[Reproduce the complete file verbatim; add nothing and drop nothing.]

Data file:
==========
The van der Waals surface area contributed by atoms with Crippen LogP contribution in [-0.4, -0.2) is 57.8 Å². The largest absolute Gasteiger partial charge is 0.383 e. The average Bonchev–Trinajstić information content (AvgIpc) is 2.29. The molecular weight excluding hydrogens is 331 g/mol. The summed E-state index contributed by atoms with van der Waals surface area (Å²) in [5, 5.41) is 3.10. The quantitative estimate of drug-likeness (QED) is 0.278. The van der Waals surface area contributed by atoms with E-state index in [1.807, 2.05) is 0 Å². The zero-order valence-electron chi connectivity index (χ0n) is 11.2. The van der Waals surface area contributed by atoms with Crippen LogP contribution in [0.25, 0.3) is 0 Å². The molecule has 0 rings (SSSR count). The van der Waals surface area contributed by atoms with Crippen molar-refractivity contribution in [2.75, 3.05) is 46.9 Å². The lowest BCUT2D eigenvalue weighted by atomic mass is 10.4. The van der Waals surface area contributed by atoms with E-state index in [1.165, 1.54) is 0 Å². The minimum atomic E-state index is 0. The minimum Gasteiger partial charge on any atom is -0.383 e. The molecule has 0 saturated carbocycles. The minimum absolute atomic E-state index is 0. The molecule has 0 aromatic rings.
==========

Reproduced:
The van der Waals surface area contributed by atoms with Crippen LogP contribution in [-0.4, -0.2) is 57.8 Å². The largest absolute Gasteiger partial charge is 0.383 e. The average Bonchev–Trinajstić information content (AvgIpc) is 2.29. The molecular weight excluding hydrogens is 331 g/mol. The summed E-state index contributed by atoms with van der Waals surface area (Å²) in [5, 5.41) is 3.10. The quantitative estimate of drug-likeness (QED) is 0.278. The van der Waals surface area contributed by atoms with E-state index in [1.807, 2.05) is 0 Å². The zero-order valence-electron chi connectivity index (χ0n) is 11.2. The van der Waals surface area contributed by atoms with Crippen LogP contribution in [0.25, 0.3) is 0 Å². The molecule has 0 rings (SSSR count). The van der Waals surface area contributed by atoms with Crippen molar-refractivity contribution in [2.75, 3.05) is 46.9 Å². The lowest BCUT2D eigenvalue weighted by atomic mass is 10.4. The van der Waals surface area contributed by atoms with E-state index in [1.165, 1.54) is 0 Å². The minimum atomic E-state index is 0. The minimum Gasteiger partial charge on any atom is -0.383 e. The molecule has 0 saturated carbocycles. The minimum absolute atomic E-state index is 0. The molecule has 0 aromatic rings.